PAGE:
Has it ever happened to you that once you get to the airport, you know the name of the chief flight attendant, or realize that you have coincided dozens of times with the Iberia luggage staff in Miami or Sao Paolo? That probably means that you have traveled quite a bit. This is exactly what happened to me every week between 2009 and 2014.
All this changed just a year ago. Ever since March 2020, we have learned to slow down, stop, reflect, think, be, etc.
We will never forget that a worldwide pandemic has been able to stop the world and show us that we are vulnerable.
Each and every one of us has changed many of our habits, on the personal level as well as the professional: we have reinvented ourselves in both areas. Many businesses have closed down, others are surviving, and I would say that the common denominator of the latter is finding creative ways to adapt their existing products and services to a post-pandemic world.
In my case, and returning to my first point, for several years I spent more than 220 days a year attending and holding meetings in Miami and Latin America. Of these, I would dare to say that in only 5% of these was in-person attendance necessary – the remaining 95% could have easily been held online.
Have you ever stopped to think about the number of trips and in-person meetings that could have easily been replaced with a video call? How many meeting formats could be perfectly reproduced by creating breakout rooms on Zoom or on other platforms? How many wasted or lost hours have you spent waiting around airports? How many inefficient hours have been wasted between flight connections?
If you dared to calculate it, you would surely be appalled.
What is causing the balance to now tilt towards a more efficient model of work?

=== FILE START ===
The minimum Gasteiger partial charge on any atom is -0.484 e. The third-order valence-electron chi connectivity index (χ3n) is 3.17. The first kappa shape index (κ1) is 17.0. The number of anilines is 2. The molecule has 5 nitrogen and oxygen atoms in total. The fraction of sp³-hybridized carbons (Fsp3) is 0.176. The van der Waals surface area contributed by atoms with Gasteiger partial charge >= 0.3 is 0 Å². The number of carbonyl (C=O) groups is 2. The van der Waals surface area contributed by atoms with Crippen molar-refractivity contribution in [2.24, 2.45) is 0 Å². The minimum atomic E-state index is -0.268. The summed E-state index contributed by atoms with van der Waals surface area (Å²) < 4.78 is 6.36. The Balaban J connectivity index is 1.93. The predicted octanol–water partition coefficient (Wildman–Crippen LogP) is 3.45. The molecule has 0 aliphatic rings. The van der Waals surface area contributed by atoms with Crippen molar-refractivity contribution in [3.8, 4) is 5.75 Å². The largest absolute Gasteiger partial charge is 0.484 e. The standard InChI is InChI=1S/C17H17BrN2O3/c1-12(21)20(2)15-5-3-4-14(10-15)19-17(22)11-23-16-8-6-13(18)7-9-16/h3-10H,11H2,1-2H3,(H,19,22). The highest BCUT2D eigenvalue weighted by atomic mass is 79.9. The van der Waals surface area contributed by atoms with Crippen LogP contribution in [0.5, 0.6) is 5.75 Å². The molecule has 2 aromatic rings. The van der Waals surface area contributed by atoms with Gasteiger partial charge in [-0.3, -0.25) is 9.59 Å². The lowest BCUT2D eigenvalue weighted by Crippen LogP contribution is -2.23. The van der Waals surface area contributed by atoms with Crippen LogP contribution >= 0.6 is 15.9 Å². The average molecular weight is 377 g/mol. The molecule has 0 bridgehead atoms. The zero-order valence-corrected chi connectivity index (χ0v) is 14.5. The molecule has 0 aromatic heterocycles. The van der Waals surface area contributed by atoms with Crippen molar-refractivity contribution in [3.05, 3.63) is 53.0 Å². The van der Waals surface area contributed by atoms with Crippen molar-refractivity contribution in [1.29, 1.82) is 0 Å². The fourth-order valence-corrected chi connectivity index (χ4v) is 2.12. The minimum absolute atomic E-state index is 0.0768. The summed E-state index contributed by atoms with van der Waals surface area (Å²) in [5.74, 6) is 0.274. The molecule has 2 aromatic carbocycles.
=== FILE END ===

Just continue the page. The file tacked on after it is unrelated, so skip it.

- We have gone from a 100% in-person format to the integration of technology as a commodity into our professional day-to-day. Beforehand we spent a lot of hours in in-person meetings accepted by a management style that prioritizes physical contact, the ability to hold workshops/roleplays with in-person teams, training sessions (excessively long in many cases)… It was something that was not questioned, normalized, and accepted. Now in the same 8-hour period of time, we have become much more efficient with our time.
- One aspect to consider is sustainability and the carbon footprint caused by commuting by car, taxi, motorcycle, or plane. If this is extrapolated to the full spectrum of employees, technicians, freelancers looking for clients and projects, doctors, engineers, artists, middle management, managers or executives, each taking daily trips, the result is jarring.
- Some companies have needed to make a forced and rushed digital transformation, something that they previously had been putting off.
- The policies/protocols used by businesses for remote work.
In conclusion, the combination of digital transformation, remote work, and technology have created a much more efficient market. An online meeting with prior preparation of the structure, topics, and duration, with a space for debate and discussion, is much more efficient than an in-person one.
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